Publicada el 22 de Enero de 2013

Our first blog post about Heathrow’s Winter Resilience Programme detailed some of the key aspects of this initiative. This second part will detail the stand and runway clearance process.

As the world’s busiest two-runway airport, Heathrow is effectively full and, unlike other airports, flights affected by the closing of the runway cannot be moved to later times in the day since there will be no gaps available in the schedule. This means that severe weather conditions will always have a bigger impact at Heathrow than at other airports.

When severe disruption is expected, a decision may be made to reduce the flight schedule in advance. This can introduce slack into the system and improve resilience. A decision to reduce the schedule is always made jointly by representatives from Heathrow, NATS and the airlines.

For safety reasons, snow clearing vehicles cannot access Heathrow’s runway while airplanes are taking off or landing. Since clearing a runway of snow can take up to 45 minutes, between 30 and 40 flights can be affected by the process.

Throughout the year, Heathrow staffers take part in regular drills in order to rehearse snow clearing routes and to ensure that the necessary equipment is in perfect condition. The airport is responsible for clearing stands, airside roads, taxiways and the runways, while airlines are responsible for de-icing their aircrafts.

The following infographic sums up the process for stand clearance as well as runway and taxiway clearance:




It should be pointed out that, where possible, anti-icing is applied to runways, taxiways, stands and airside roads in advance of snow, frost and ice. Snow clearing teams switch between runways, with the aim of keeping one open while the other is being cleared. Snow clearing teams simultaneously clear the taxiways and stands so that, when the runway is clear, aircrafts can move safely from stand to runway.

Airlines are responsible for looking after their passengers under European regulations. However, Heathrow has hundreds of additional staff trained to support passenger welfare with refreshments, free internet access, blankets, mattresses and such.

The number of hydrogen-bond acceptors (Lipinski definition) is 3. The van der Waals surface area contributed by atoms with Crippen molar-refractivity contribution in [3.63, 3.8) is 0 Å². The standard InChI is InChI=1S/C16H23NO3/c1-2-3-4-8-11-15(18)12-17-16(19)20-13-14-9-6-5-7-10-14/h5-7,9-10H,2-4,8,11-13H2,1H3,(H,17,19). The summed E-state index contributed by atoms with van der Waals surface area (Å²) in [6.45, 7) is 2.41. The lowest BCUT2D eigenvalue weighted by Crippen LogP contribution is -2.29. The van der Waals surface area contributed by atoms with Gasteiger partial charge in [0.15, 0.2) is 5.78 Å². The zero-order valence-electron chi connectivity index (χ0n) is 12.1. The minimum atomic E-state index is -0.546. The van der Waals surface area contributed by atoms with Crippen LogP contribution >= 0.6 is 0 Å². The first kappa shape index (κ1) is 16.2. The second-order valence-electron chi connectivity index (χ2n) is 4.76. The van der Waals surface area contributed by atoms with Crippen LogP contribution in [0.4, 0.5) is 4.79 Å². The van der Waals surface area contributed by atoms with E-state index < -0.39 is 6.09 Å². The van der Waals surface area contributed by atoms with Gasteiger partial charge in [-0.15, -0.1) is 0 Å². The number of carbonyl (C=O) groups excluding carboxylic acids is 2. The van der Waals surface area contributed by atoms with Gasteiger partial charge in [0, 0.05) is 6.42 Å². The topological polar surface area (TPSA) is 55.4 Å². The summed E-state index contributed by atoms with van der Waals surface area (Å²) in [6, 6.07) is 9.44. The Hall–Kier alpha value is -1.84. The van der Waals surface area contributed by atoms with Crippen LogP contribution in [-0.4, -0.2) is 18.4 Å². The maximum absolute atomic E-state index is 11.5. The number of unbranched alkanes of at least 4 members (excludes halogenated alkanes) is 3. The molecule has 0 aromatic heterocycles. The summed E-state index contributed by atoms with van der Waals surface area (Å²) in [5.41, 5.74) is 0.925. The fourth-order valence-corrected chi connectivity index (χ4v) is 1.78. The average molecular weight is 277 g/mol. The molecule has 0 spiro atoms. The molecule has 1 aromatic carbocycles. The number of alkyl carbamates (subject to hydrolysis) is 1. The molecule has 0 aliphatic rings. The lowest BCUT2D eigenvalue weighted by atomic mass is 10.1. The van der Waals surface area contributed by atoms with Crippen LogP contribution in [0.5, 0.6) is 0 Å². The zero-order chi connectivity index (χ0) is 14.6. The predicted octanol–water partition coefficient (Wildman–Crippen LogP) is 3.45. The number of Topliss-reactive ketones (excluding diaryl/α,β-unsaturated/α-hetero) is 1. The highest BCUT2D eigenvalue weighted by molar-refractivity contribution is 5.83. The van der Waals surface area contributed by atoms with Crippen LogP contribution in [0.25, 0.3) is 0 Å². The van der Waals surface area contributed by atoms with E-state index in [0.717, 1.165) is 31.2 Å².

Written by María Casero the 22 de Enero de 2013 con las etiquetas: Cleaning Control Infrastructures Maintenance Management Transport systems

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9 years ago

I reckon Heathrow used its equipment well over the last weekend.

Unfortunately management organisation to pull the whole airport community together was lacking.

Lots of tweets talked about the frustration of pilots in waits for de-icing (the airline’s job) – but then when they had been de-iced they were unable to leave (?slot / crew roster problems ?) and then the planes just clogged up the terminal stands so that planes in mid-flight to Heathrow ended up turning round and flying back to the originating airports.

That isn’t a problem caused by runway capacity – it is management.

If they can’t cope with two runways, why would they be trusted to manage three ?

9 years ago

Heathrow has invested over £36 million in equipment and systems to deal with snow and has enough equipment. Snow will always cause disruption at every airport, and will always cause more at an airport operating at full capacity. Airlines are responsible for de-icing their aircraft and looking after passengers and Heathrow will give airlines as much support as possible to achieve this. Heathrow’s operation worked as planned, with runways, taxiways and stands all de-iced and cleared as per the snow plan.

Most cancellations have not been caused by snow on runways but by low visibility conditions where for safety reasons air traffic control has to reduce the number of flights that can land or take-off on each runway. When there is low visibility, more space has to be left between aircraft. Because Heathrow operates at almost full capacity, this inevitably leads to delays and cancellations.

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